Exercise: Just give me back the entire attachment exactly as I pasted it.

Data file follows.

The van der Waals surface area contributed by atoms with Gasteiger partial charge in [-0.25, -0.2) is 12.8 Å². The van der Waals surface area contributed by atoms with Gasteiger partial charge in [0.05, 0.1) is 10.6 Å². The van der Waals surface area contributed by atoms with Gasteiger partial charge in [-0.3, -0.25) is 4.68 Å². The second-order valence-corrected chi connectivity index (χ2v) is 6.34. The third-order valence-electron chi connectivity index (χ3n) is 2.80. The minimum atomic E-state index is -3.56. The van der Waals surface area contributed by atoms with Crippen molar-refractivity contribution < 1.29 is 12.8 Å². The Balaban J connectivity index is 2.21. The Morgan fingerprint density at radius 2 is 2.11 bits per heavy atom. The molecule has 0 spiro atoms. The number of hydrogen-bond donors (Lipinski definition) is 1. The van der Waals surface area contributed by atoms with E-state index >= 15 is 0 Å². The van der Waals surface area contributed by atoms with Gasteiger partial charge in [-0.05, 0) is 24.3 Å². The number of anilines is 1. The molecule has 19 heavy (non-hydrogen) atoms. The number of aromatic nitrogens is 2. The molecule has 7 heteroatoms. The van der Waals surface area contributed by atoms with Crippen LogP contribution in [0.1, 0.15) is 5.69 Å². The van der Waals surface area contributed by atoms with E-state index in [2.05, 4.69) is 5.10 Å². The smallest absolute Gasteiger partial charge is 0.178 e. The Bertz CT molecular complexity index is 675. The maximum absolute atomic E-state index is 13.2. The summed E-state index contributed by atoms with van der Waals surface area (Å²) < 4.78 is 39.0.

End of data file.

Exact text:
The van der Waals surface area contributed by atoms with Gasteiger partial charge in [-0.25, -0.2) is 12.8 Å². The van der Waals surface area contributed by atoms with Gasteiger partial charge in [0.05, 0.1) is 10.6 Å². The van der Waals surface area contributed by atoms with Gasteiger partial charge in [-0.3, -0.25) is 4.68 Å². The second-order valence-corrected chi connectivity index (χ2v) is 6.34. The third-order valence-electron chi connectivity index (χ3n) is 2.80. The minimum atomic E-state index is -3.56. The van der Waals surface area contributed by atoms with Crippen molar-refractivity contribution < 1.29 is 12.8 Å². The Balaban J connectivity index is 2.21. The Morgan fingerprint density at radius 2 is 2.11 bits per heavy atom. The molecule has 0 spiro atoms. The number of hydrogen-bond donors (Lipinski definition) is 1. The van der Waals surface area contributed by atoms with E-state index >= 15 is 0 Å². The van der Waals surface area contributed by atoms with Gasteiger partial charge in [-0.05, 0) is 24.3 Å². The number of anilines is 1. The molecule has 19 heavy (non-hydrogen) atoms. The number of aromatic nitrogens is 2. The molecule has 7 heteroatoms. The van der Waals surface area contributed by atoms with Crippen LogP contribution in [0.1, 0.15) is 5.69 Å². The van der Waals surface area contributed by atoms with E-state index in [2.05, 4.69) is 5.10 Å². The smallest absolute Gasteiger partial charge is 0.178 e. The Bertz CT molecular complexity index is 675. The maximum absolute atomic E-state index is 13.2. The summed E-state index contributed by atoms with van der Waals surface area (Å²) < 4.78 is 39.0.